Using the quote on slide #7, I explain and model the next activity by first passing out the Graphic Organizer for Figurative Language. Using a docucamera I project the organizer on a screen and write the quote, "Death lies upon her like an untimely frost" in the center box. To model an essential meta-cognitive skill, using the strategy Think-A Loud, I then fill in each box while saying out loud what I'm thinking while answering the questions.
I use the Think Aloud strategy because many of my students need guidelines on how to become learners. I want them to develop into reflective, meta-cognitive, independent learners which requires thinking. By me "thinking aloud" I'm also telling my students that they are not alone in having to think their way through the problem-solving process of reading comprehension.
After modeling the use of the graphic organizer I give each a Collaboration Rubric for Self Assessment reminding them that they will be evaluating themselves at the end of the Student Learning Activity. Cooperative learning is a process and having students own the process of working together to learn is the goal. The self-evaluation rubric helps them reflect on the process of collaborative work.
Student Learning Activity
Next using the the web graphic organizer, students are asked to work individually or with a learning partner. I cut up strips of paper with quotes on each strip and put two quotes in an envelope. They are given an envelope containing the two quotes that will choose one to analyze by answering the following questions (RL.9-10.4 and RI.9-10.6):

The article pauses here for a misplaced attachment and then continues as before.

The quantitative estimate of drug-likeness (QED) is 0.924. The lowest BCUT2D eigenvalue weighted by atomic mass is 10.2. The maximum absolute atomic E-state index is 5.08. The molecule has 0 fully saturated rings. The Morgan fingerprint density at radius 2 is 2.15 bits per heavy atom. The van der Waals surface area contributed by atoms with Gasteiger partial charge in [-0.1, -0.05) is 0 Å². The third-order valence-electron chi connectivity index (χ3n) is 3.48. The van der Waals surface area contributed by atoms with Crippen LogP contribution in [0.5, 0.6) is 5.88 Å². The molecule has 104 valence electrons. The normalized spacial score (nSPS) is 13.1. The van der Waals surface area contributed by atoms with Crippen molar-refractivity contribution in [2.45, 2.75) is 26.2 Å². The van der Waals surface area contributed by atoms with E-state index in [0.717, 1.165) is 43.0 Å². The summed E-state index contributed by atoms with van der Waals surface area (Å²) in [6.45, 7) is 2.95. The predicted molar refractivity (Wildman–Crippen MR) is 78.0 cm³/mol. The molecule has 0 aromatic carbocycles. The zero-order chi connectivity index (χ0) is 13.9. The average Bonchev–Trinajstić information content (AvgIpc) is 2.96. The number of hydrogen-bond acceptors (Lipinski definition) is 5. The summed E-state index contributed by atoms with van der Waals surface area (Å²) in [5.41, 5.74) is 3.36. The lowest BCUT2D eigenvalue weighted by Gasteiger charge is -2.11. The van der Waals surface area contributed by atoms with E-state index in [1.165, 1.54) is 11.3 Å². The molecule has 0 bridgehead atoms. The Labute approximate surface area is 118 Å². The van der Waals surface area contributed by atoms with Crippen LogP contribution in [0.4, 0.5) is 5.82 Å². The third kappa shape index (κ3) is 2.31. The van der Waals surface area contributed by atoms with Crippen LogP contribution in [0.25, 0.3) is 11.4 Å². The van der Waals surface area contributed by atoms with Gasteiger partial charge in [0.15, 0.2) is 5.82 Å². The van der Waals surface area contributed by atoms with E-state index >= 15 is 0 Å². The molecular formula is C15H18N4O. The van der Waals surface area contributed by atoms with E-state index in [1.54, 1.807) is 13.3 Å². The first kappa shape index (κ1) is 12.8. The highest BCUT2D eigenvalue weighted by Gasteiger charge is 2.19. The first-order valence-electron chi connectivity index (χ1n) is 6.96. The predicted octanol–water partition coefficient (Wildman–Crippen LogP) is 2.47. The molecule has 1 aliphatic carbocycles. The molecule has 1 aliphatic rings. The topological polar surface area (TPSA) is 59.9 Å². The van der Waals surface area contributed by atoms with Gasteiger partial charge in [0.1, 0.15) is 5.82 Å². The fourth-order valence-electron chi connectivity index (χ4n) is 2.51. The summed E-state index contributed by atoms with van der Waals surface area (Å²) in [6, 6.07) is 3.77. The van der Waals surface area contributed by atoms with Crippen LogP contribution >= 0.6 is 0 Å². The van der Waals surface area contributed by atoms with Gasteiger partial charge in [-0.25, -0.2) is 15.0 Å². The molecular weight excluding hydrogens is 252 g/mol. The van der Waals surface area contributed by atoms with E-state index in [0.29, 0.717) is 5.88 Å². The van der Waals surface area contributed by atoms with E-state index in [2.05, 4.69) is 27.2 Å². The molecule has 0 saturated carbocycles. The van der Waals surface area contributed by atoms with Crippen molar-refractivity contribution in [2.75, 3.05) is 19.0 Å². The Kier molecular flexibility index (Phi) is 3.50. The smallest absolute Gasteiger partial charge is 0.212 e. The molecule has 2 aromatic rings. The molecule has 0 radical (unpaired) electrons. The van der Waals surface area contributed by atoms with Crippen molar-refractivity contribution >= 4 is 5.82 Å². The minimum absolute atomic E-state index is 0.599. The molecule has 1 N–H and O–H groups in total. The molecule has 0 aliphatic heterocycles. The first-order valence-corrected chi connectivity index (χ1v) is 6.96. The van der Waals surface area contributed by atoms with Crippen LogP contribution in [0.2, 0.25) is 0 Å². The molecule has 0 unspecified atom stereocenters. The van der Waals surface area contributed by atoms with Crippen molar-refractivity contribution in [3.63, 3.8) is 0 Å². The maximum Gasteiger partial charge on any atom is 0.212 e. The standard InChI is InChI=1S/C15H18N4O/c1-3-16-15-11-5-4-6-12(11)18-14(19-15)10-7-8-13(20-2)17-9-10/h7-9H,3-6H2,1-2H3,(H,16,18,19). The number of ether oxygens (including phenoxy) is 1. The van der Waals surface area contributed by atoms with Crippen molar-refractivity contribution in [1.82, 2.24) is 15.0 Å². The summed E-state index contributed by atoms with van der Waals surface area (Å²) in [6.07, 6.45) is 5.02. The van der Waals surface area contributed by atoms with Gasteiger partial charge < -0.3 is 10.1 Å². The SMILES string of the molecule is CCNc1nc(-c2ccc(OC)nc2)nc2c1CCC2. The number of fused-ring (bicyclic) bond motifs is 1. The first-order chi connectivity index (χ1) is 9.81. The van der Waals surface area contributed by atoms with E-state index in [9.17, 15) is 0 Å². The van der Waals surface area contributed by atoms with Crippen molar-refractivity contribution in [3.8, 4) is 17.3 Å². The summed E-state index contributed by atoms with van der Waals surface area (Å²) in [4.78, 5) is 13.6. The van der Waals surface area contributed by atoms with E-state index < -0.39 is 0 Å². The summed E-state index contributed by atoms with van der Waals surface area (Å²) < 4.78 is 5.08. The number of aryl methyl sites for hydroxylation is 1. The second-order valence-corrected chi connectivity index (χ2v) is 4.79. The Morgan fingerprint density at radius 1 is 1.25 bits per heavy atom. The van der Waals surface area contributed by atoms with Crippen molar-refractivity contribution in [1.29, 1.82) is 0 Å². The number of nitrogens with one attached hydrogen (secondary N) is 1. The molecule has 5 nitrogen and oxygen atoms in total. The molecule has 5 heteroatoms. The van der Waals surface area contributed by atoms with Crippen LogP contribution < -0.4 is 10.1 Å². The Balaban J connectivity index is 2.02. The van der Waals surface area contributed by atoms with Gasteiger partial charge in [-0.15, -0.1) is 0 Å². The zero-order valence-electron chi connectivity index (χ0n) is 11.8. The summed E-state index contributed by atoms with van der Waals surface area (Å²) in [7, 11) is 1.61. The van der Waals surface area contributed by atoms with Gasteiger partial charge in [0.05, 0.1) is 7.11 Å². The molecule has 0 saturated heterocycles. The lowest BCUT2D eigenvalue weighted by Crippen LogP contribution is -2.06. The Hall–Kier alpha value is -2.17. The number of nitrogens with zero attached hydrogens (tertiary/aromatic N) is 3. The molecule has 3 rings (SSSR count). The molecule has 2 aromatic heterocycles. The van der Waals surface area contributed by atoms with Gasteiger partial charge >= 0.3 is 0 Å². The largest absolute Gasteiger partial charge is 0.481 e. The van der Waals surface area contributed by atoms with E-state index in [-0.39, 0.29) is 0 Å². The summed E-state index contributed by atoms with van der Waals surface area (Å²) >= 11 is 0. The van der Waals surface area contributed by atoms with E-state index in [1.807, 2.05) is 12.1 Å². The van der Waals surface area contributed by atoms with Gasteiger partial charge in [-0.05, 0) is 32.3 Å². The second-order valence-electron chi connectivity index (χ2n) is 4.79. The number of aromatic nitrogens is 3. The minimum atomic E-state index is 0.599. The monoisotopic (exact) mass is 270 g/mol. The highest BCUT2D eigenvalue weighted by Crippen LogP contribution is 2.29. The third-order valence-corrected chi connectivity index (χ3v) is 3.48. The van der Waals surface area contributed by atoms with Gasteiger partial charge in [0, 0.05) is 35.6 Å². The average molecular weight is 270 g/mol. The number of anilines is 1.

- What does the quote literally mean?
- What is the quotes underlying meaning?
- What was Shakespeare’s purpose (set the tone, move the plot, and reveal about the character)?
This is a scaffolded skill because giving students a choice of one of two quotes to analyze they are more apt to engage in the learning activity by feeling a sense of personal control. To meet the needs of my mixed-ability classroom I scaffold the assignment further by tierring the assignment in the following manner:
Tier 1: Students who have great difficulty understanding Shakespearean text and/or are determined to be struggling readers will be given basic level quotes in both the old text and modern text.
Tier 2: Students who work at grade level or above in terms of depth of understanding will answer questions in the original text and at varying degrees of difficulty. All students are asked to refer to the text (page # next to quotes) to support their understanding of the quote RL.9-10.1.
I circulate among the students to check for understanding and to keep them focused on the activity by reminding them to refer to the collaboration rubric which requires cooperative discussion of the content in the task SL.9-10.1.
Each student completes the rubric either with peer feedback or as a self-assessment. I collect the rubrics and during the week we'll review strengths and areas of needed improvement with individual students and as a group.